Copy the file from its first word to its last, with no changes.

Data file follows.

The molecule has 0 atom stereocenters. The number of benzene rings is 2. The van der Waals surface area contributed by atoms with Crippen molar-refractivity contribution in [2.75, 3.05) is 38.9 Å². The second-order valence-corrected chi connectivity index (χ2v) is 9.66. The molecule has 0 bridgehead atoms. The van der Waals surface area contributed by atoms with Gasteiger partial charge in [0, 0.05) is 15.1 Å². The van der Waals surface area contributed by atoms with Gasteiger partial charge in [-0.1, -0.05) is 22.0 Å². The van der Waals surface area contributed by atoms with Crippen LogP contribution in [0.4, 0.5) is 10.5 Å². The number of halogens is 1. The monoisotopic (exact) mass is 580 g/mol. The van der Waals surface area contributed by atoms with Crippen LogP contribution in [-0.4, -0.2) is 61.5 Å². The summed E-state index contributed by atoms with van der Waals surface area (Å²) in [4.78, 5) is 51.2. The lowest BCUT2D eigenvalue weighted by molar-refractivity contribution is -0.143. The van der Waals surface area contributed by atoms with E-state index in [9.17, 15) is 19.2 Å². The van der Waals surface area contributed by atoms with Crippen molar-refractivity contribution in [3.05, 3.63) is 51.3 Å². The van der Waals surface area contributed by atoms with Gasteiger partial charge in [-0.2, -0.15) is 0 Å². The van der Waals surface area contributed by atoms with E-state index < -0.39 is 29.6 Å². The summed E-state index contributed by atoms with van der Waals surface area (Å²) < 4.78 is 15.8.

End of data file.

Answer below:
The molecule has 0 atom stereocenters. The number of benzene rings is 2. The van der Waals surface area contributed by atoms with Crippen molar-refractivity contribution in [2.75, 3.05) is 38.9 Å². The second-order valence-corrected chi connectivity index (χ2v) is 9.66. The molecule has 0 bridgehead atoms. The van der Waals surface area contributed by atoms with Gasteiger partial charge in [0, 0.05) is 15.1 Å². The van der Waals surface area contributed by atoms with Gasteiger partial charge in [-0.1, -0.05) is 22.0 Å². The van der Waals surface area contributed by atoms with Crippen LogP contribution in [0.4, 0.5) is 10.5 Å². The number of halogens is 1. The monoisotopic (exact) mass is 580 g/mol. The van der Waals surface area contributed by atoms with Crippen LogP contribution in [-0.4, -0.2) is 61.5 Å². The summed E-state index contributed by atoms with van der Waals surface area (Å²) in [4.78, 5) is 51.2. The lowest BCUT2D eigenvalue weighted by molar-refractivity contribution is -0.143. The van der Waals surface area contributed by atoms with E-state index in [9.17, 15) is 19.2 Å². The van der Waals surface area contributed by atoms with Crippen molar-refractivity contribution in [3.05, 3.63) is 51.3 Å². The van der Waals surface area contributed by atoms with Gasteiger partial charge in [-0.2, -0.15) is 0 Å². The van der Waals surface area contributed by atoms with E-state index < -0.39 is 29.6 Å². The summed E-state index contributed by atoms with van der Waals surface area (Å²) < 4.78 is 15.8.